A roaming, rampaging Wales star was billed as the number one threat to the world’s number two side. But it was not Gareth Bale who inspired Wales to their greatest ever victory.
The Real Madrid man had been vital, of course, in firing his side this far, to their first quarter-final at a major tournament since 1958, but while he found life a little tougher under the floodlights in Lille, Aaron Ramsey seized the mantle.
The Gunners star has endured a frustrating last 18 months. After recovering so successfully from that horror leg break in February 2010, a hugely inconsistent campaign with Arsenal last term led some to wonder if, at the age of just 25, his best days were already behind him.
Those doubts must certainly be banished now. Ramsey was rip-roaring from the first whistle, starting towards the left but drifting and darting across the entirety of Chris Coleman’s midfield.
His runs beyond Axel Witsel and Radja Nainggolan caused panic for a Belgium defence starting with two 21-year-olds, even after Nainggolan’s scorching opening goal. It was his corner that gave Ashley Williams a free header from which to equalise, before another surge forward and pinpoint cross set up Hal Robson-Kanu for a turn and finish that would make Dennis Bergkamp proud.
— OptaJoe (@OptaJoe) July 1, 2016
Ramsey only managed five assists all last season with Arsenal, from a total of 41 appearances. He has supplied four already in France. Indeed, he has either scored or set up five of Wales’ goals in these finals, marking the first time a British player has achieved such a feat since Wayne Rooney in 2004.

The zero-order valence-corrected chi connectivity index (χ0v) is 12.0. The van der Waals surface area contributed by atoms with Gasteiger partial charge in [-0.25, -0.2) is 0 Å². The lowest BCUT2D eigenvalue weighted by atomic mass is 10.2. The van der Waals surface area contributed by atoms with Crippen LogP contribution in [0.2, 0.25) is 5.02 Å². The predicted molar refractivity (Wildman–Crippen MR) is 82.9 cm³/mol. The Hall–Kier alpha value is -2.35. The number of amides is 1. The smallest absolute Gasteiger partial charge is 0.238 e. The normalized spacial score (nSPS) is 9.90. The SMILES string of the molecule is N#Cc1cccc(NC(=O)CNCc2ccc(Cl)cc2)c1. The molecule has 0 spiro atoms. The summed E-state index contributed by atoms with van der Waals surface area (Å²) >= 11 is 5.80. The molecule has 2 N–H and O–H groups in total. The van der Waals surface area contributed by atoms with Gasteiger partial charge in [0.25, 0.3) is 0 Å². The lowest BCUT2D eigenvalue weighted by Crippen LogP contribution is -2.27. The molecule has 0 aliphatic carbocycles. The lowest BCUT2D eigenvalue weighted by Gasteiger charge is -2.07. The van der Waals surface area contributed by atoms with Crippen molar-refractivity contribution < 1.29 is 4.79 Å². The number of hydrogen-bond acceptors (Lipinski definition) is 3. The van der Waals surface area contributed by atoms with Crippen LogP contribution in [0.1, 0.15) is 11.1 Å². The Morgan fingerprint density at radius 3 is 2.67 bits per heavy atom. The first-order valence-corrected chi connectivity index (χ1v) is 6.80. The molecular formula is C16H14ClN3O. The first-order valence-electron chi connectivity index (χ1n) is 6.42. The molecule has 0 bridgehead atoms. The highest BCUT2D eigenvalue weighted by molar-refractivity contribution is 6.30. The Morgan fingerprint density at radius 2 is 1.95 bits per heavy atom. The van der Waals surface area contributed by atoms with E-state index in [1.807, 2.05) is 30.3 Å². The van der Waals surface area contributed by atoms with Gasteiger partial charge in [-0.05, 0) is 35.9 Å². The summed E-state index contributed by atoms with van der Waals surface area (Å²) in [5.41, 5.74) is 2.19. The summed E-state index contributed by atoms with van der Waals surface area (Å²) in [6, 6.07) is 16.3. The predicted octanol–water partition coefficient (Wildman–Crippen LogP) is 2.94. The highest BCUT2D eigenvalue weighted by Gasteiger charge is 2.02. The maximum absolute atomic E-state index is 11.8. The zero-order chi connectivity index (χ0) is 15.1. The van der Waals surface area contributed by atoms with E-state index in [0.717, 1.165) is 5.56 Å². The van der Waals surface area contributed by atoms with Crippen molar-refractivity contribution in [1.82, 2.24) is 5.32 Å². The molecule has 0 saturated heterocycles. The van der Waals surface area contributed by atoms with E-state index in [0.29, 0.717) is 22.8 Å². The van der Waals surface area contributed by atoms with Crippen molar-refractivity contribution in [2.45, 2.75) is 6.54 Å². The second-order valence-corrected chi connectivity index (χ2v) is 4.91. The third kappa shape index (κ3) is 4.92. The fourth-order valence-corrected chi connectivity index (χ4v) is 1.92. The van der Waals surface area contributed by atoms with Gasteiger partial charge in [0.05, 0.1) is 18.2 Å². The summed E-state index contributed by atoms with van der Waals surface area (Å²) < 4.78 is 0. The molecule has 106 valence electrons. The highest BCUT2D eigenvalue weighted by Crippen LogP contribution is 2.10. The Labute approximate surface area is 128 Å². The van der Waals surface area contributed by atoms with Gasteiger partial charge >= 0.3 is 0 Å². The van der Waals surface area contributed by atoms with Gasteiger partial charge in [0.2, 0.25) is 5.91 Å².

Wales, of course, had heroes across the pitch. Captain Ashley Williams spoke of a “band of brothers” this week, and not once was there a hint of a surrender here.
James Chester made a brilliant clearance to deny Romelu Lukaku a tap-in; Willaims and Ben Davies were exemplary either side.
Ahead of them, Joe Ledley and Joe Allen were bundles of energy at the heart of the team. Coleman will depend on them to carry the burden in the last four, with Ramsey set to miss out after picking up a booking for handball.
Another failure for Belgium’s golden generation will grab plenty of headlines, though a team with an average age of 24.7 is not to be written off completely – especially if Wilmots, already an unpopular figure, is removed.
But it feels wrong to decry another Belgium underachievement. July 1, 2016 will be remembered as the greatest moment in Welsh football history, and their golden-haired wonder deserves every accolade that comes his way, even as he prepares to miss a date with destiny secured on the back of his exemplary performance.
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